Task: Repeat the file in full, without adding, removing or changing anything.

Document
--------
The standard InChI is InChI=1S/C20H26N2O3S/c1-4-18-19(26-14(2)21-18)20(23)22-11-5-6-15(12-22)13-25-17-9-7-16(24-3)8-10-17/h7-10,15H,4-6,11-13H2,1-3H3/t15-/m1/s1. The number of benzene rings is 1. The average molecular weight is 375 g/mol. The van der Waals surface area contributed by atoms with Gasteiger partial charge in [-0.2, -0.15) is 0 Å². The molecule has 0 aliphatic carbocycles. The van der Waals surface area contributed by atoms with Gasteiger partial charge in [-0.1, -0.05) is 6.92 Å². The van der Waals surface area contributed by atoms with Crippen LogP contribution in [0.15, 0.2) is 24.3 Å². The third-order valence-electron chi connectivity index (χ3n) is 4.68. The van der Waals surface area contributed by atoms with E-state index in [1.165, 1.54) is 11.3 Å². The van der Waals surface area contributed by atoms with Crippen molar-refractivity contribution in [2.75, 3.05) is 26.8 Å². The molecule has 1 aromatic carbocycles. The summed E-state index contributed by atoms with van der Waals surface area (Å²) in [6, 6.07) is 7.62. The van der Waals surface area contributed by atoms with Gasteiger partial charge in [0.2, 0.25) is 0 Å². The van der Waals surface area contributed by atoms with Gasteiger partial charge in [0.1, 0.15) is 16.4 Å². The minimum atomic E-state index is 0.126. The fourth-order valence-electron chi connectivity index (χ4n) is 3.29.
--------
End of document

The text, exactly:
The standard InChI is InChI=1S/C20H26N2O3S/c1-4-18-19(26-14(2)21-18)20(23)22-11-5-6-15(12-22)13-25-17-9-7-16(24-3)8-10-17/h7-10,15H,4-6,11-13H2,1-3H3/t15-/m1/s1. The number of benzene rings is 1. The average molecular weight is 375 g/mol. The van der Waals surface area contributed by atoms with Gasteiger partial charge in [-0.2, -0.15) is 0 Å². The molecule has 0 aliphatic carbocycles. The van der Waals surface area contributed by atoms with Gasteiger partial charge in [-0.1, -0.05) is 6.92 Å². The van der Waals surface area contributed by atoms with Crippen LogP contribution in [0.15, 0.2) is 24.3 Å². The third-order valence-electron chi connectivity index (χ3n) is 4.68. The van der Waals surface area contributed by atoms with E-state index in [1.165, 1.54) is 11.3 Å². The van der Waals surface area contributed by atoms with Crippen molar-refractivity contribution in [2.75, 3.05) is 26.8 Å². The molecule has 1 aromatic carbocycles. The summed E-state index contributed by atoms with van der Waals surface area (Å²) in [6, 6.07) is 7.62. The van der Waals surface area contributed by atoms with Gasteiger partial charge in [0.2, 0.25) is 0 Å². The van der Waals surface area contributed by atoms with Gasteiger partial charge in [0.1, 0.15) is 16.4 Å². The minimum atomic E-state index is 0.126. The fourth-order valence-electron chi connectivity index (χ4n) is 3.29.